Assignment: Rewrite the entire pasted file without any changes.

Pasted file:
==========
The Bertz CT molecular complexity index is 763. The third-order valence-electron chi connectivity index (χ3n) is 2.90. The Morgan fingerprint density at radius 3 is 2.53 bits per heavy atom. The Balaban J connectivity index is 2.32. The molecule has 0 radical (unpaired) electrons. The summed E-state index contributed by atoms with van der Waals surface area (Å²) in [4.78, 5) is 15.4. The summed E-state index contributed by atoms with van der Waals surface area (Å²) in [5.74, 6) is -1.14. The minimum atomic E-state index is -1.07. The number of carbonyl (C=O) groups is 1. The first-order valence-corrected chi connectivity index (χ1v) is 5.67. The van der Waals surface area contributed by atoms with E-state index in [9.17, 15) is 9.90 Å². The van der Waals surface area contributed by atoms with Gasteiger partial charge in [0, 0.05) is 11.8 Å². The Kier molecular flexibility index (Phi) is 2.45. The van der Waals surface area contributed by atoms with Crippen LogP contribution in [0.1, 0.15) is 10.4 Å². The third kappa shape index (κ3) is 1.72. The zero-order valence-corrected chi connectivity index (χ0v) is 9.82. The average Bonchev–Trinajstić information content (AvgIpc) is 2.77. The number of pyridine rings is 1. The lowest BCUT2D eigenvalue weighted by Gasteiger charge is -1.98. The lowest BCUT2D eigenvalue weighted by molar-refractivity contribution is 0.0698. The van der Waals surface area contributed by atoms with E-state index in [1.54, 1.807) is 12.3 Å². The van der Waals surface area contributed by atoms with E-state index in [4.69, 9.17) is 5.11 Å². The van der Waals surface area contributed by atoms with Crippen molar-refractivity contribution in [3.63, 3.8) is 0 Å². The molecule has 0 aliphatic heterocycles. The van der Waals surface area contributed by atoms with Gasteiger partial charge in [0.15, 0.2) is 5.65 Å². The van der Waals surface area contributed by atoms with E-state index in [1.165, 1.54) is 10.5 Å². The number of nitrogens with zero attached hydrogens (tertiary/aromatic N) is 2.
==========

The Bertz CT molecular complexity index is 763. The third-order valence-electron chi connectivity index (χ3n) is 2.90. The Morgan fingerprint density at radius 3 is 2.53 bits per heavy atom. The Balaban J connectivity index is 2.32. The molecule has 0 radical (unpaired) electrons. The summed E-state index contributed by atoms with van der Waals surface area (Å²) in [4.78, 5) is 15.4. The summed E-state index contributed by atoms with van der Waals surface area (Å²) in [5.74, 6) is -1.14. The minimum atomic E-state index is -1.07. The number of carbonyl (C=O) groups is 1. The first-order valence-corrected chi connectivity index (χ1v) is 5.67. The van der Waals surface area contributed by atoms with E-state index in [9.17, 15) is 9.90 Å². The van der Waals surface area contributed by atoms with Gasteiger partial charge in [0, 0.05) is 11.8 Å². The Kier molecular flexibility index (Phi) is 2.45. The van der Waals surface area contributed by atoms with Crippen LogP contribution in [0.1, 0.15) is 10.4 Å². The third kappa shape index (κ3) is 1.72. The zero-order valence-corrected chi connectivity index (χ0v) is 9.82. The average Bonchev–Trinajstić information content (AvgIpc) is 2.77. The number of pyridine rings is 1. The lowest BCUT2D eigenvalue weighted by Gasteiger charge is -1.98. The lowest BCUT2D eigenvalue weighted by molar-refractivity contribution is 0.0698. The van der Waals surface area contributed by atoms with E-state index in [1.54, 1.807) is 12.3 Å². The van der Waals surface area contributed by atoms with E-state index in [4.69, 9.17) is 5.11 Å². The van der Waals surface area contributed by atoms with Crippen molar-refractivity contribution in [3.63, 3.8) is 0 Å². The molecule has 0 aliphatic heterocycles. The van der Waals surface area contributed by atoms with Gasteiger partial charge in [0.15, 0.2) is 5.65 Å². The van der Waals surface area contributed by atoms with E-state index in [1.165, 1.54) is 10.5 Å². The number of nitrogens with zero attached hydrogens (tertiary/aromatic N) is 2.